Thursday, September 19, 2013

Happy Fall! Banner

This year, two of my fall-loving daughters are living in lands of eternal summer. So, in order to help them stay connected to autumn, I decided to make them each an itty bitty fall garland.

Using my tried-and-true banner methodology, I gathered up tiny strips of papers, watercolors, a length of black string and a Sharpie to make the magic happen. 

I cut bits of medium weight drawing paper to 1 x 3 inch strips. I gave each one a gentle fold down the middle, and snipped out a tiny triangle to create the pointed ends. I always make a few more strips than I theoretically need because, people, accidents happen.

Haphazard dabs of watercolors in bright reds and pinks are totally my style, though I seriously considered going with a more autumnal palette of orange, rust, and brown. I also thought about painting each paper a slightly different shade, and then arranging them in an ombre effect. Hmm. Maybe next time.

Little known fact: freshly painted papers can be dried at top speed by warming them in the microwave. Several bursts of 40- to 60-second intervals work well for the impatient artist. Ask me how I know.

At the non-pointy end of the strips, I folded back about one centimeter of the paper, for gluing purposes. Making all the folds at once helps me keep the size of the folds fairly uniform; otherwise, it's easy to drift off target. Again, ask me how I know.

Write the letters of the message out, one per strip. Oh, it sounds so easy, doesn't it? But this is the crucial make-it-or-break-it stage of the project, so here are a few tips.
  • Make sure your Sharpie is full of fresh ink, so you will get a rich, lush line instead of a scruffy blur.
  • Decide on the style of letter you'll create, and consider practicing your font on a scratch paper before you start.
  • Take care to place each letter in the same position on the strip of paper. A little variation is charming, but a reasonable level of uniformity is not all bad.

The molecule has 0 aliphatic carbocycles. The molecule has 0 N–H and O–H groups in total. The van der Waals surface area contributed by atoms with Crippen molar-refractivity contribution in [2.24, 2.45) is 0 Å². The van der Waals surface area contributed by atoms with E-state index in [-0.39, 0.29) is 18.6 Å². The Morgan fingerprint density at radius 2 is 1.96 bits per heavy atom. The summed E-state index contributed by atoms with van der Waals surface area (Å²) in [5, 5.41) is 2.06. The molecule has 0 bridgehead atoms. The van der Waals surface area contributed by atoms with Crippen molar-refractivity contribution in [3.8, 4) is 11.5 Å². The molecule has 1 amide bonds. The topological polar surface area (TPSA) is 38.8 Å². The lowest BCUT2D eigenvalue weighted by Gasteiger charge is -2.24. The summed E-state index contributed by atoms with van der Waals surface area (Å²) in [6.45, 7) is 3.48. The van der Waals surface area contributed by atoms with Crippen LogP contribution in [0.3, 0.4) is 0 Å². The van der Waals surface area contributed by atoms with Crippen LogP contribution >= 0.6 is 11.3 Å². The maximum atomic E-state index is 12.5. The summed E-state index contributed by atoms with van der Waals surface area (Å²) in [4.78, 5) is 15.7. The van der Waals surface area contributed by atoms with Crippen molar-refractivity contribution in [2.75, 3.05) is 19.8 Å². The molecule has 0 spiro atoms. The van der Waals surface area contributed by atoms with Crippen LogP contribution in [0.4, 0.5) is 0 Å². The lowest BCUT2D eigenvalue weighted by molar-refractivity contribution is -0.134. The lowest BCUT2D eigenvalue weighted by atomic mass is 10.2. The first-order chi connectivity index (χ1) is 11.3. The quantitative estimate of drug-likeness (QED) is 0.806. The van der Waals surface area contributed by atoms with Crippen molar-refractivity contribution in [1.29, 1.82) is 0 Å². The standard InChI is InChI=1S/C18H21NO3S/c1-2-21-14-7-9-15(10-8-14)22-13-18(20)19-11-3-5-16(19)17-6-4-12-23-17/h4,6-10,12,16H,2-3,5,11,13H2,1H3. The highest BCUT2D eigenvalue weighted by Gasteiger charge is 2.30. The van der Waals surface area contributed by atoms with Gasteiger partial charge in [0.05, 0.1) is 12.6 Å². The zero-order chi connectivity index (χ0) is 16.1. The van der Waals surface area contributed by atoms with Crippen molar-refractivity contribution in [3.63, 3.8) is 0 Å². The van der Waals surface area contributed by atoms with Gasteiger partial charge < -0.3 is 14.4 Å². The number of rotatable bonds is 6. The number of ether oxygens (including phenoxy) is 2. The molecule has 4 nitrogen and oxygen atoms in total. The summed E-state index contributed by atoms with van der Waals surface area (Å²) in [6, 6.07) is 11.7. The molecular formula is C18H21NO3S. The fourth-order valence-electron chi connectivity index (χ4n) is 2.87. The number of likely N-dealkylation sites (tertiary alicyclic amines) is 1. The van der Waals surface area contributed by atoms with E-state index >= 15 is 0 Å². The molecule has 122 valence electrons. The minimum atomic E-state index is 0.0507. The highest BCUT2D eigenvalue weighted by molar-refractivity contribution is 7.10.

• Remember how we cut some extra strips of paper, in case of mistakes? Yeah. Don't be afraid to call for back-up.

Over-estimate the length of the string you'll need.  You can always trim it off if it's too long, but all the world hates a string too short. Arrange the strips to correctly spell out the message, then use a bit of tacky glue to smack them in place, one at a time. Start with the letters in the middle of your message, and position them in the middle of the string. 

Keep working from the center of the message to the end, and then go back to the center and work towards the beginning. From time to time, check the front side of your emerging banner to be sure the strips are in the proper order. Those little devils can play tricks on even the most alert banner-makers.

Then, spread the little darling out and admire.

Once the glue dried, I took mine out for a little adventure in the front yard. He will soon be traveling off to a land that autumn forgot, so I wanted him to soak up as much Pacific Northwest September goodness as possible. Along with this little banner, our crisp, cool sunshine and gently yellowing foliage send a cheery message: "Happy fall!"

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